Chile’s Congress agrees to reform constitution after weeks of protests


The new constitution will seek a “peaceful and democratic exit to the crisis,” Chilean Senate President Jaime Quintana announced at a news conference in Santiago early Friday morning.

Quintana said the new code would “build a true social contract” and be “100% democratic” compared to the current constitution, which was approved in 1980 during the rule of military dictator Augusto Pinochet.

“This has become possible thanks to the citizens who have been mobilized,” he added.

Large-scale demonstrations continued across Santiago on Thursday — this time to mark one year since a young indigenous man was shot dead by police.

Camilo Catrillanca, a 24-year-old activist, was killed by a gunshot to the head during a police operation in the central Araucania region last year. Police deny he was murdered, saying he was shot accidentally while they were aiming at masked robbers.

Chilean President Sebastian Pinera had already promised social and economic reforms to tackle issues at the heart of the recent unrest, including pension raises, affordable medical insurance, lowering the price of medicine and stabilizing electricity prices.

Last month he announced a cancellation of energy price hikes that would have affected “almost 7 million Chilean households,” but many demonstrators continued to turn out in their hundreds of thousands, seeing the reforms as too little too late. Many have demanded Pinera’s resignation.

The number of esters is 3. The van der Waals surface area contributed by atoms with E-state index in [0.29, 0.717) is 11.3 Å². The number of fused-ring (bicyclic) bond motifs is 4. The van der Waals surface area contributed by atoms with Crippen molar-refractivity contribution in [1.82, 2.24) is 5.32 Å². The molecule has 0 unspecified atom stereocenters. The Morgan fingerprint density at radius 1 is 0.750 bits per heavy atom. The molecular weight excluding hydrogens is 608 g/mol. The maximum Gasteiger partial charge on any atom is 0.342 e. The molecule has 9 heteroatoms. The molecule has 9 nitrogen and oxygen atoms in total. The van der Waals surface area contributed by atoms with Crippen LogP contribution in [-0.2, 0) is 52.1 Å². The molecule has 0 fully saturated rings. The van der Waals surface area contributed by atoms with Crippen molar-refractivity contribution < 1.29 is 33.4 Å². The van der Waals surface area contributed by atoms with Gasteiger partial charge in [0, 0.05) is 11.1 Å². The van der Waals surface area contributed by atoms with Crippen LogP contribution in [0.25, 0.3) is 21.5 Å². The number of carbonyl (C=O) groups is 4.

A demonstrator throws a fire extinguisher at riot police during a protest in Santiago to commemorate the first anniversary of the murder of Camilo Catrillanca, on  November 14, 2019.

The protests initially began over a now-suspended price hike for subway tickets in Santiago but have since expanded, revealing anger among ordinary Chileans who feel they have been excluded from the nation’s economic rise.

Almost a third of Chilean workers are employed in informal or non-permanent jobs, and one in two people in the nation of 18 million has low literacy skills, according to the OECD.
Many are frustrated over economic inequalities, living costs, rising debt and corruption in a country that remains among the most prosperous and stable in Latin America. Tensions were heightened further by accusations of police brutality and draconian tactics, with the United Nations sounding the alarm about potential human rights abuses.

Both an upcoming APEC economic forum and COP25 environmental summit due to take place in Chile were canceled as a result of the unrest.

CNN’s Helen Regan, Leona Siaw and Gremaud Angee contributed reporting.


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